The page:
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Written by Dave Hylton, Member of CUPE Local 1356 and Racial Justice/Anti-Racism committee
Black History month is important to me because it serves as a reminder of the struggles, tribulations and achievements of black people both past and present. It also serves as a reminder of where we came from as a people, where we were brought to and where we are going.
For over 300 years of Western History, black women, men and children were taken by force from Africa and transplanted to the Americas and the Caribbean as slaves. My ancestors were among them. In the slave society of the past blacks were forbidden to read, write or participate fully as citizens. They were exploited and suffered all manner of indignities. Their descendents myself included suffer the legacy of this trauma. However, in darkness there is always a beam of light that shines through. We are survivors. For me, Black History month reaffirms my people’s ability to survive and to forgive. In surviving the brutality of slavery, my ancestors taught me that I could carry on. I remember them with pride and I honor them by celebrating Black History month.
Black History month is also important to me because it allows others to learn about the many black people who came before us who helped build a better world. Together we celebrate their accomplishments, people such as Harriet Tubman, Rosa Parks, Dr. Martin Luther King, Malcolm X and Brother Livingston of CUPE, to name just a few. Their lives serve as an inspiration to us all.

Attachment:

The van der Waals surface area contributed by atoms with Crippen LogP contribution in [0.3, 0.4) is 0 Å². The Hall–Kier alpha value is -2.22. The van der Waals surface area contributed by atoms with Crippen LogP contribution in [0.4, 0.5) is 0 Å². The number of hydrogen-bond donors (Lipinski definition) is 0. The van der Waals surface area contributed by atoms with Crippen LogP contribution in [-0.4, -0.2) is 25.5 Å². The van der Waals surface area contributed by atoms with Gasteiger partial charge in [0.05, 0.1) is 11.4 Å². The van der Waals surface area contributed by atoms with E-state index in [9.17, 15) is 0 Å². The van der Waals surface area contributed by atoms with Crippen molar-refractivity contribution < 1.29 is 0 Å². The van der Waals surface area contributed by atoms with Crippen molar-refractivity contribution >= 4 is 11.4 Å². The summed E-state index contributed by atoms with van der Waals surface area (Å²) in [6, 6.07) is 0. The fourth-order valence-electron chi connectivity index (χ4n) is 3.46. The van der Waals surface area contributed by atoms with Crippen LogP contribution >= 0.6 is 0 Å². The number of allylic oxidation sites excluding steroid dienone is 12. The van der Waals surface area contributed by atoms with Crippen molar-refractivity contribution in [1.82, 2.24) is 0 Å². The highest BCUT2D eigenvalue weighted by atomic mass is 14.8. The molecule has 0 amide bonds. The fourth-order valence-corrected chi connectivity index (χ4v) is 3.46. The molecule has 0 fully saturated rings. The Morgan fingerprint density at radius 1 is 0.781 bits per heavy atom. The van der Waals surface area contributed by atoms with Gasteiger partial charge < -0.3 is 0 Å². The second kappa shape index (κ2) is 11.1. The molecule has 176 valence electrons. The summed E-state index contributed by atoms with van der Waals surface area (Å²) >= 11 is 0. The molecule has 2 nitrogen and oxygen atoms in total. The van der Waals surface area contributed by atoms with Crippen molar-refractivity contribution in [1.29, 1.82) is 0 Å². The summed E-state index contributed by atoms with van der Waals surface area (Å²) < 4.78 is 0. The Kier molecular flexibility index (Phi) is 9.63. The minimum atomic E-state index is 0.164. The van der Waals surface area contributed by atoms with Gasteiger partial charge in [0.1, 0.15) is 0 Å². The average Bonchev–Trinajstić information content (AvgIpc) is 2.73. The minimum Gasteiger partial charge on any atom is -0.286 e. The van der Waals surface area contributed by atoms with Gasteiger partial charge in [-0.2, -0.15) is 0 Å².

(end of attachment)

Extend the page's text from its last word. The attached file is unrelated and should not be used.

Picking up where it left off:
It is equally important to acknowledge the impact made by those living among us today, people such as Lincoln Alexander (former Lieutenant Governor General of Ontario) and Barack Obama (President of the United States of America). Through their hard work and perseverance they have taught us that all things are possible.
I would be remiss not to mention other great leaders and activists in my own backyard such as CUPE Ontario President Sid Ryan, who spoke out in support of Afro centric schools. CUPE National has also contributed significantly to raising awareness of the history, contributions and cultural heritage of people of African descent. As well I would like to thank Yolanda McLean (Diversity Vice-President, CUPE Ontario), Ajamu Nangwaya (CUPE Ontario Executive Board member) and Antoni Shelton (CUPE Ontario Executive Assistant to the President) for their contribution and dedication to the promotion of equality and justice for all.
For all these reasons Black History month is important to me. While my perspective may be different than that of others, given our different lived realities, in my opinion there is a common thread that binds many of us. That thread is the desire to share and celebrate together the many accomplishments made by Afro Canadians in our quest for mutual respect and equal opportunity for all the people of Canada, past, present and into the future.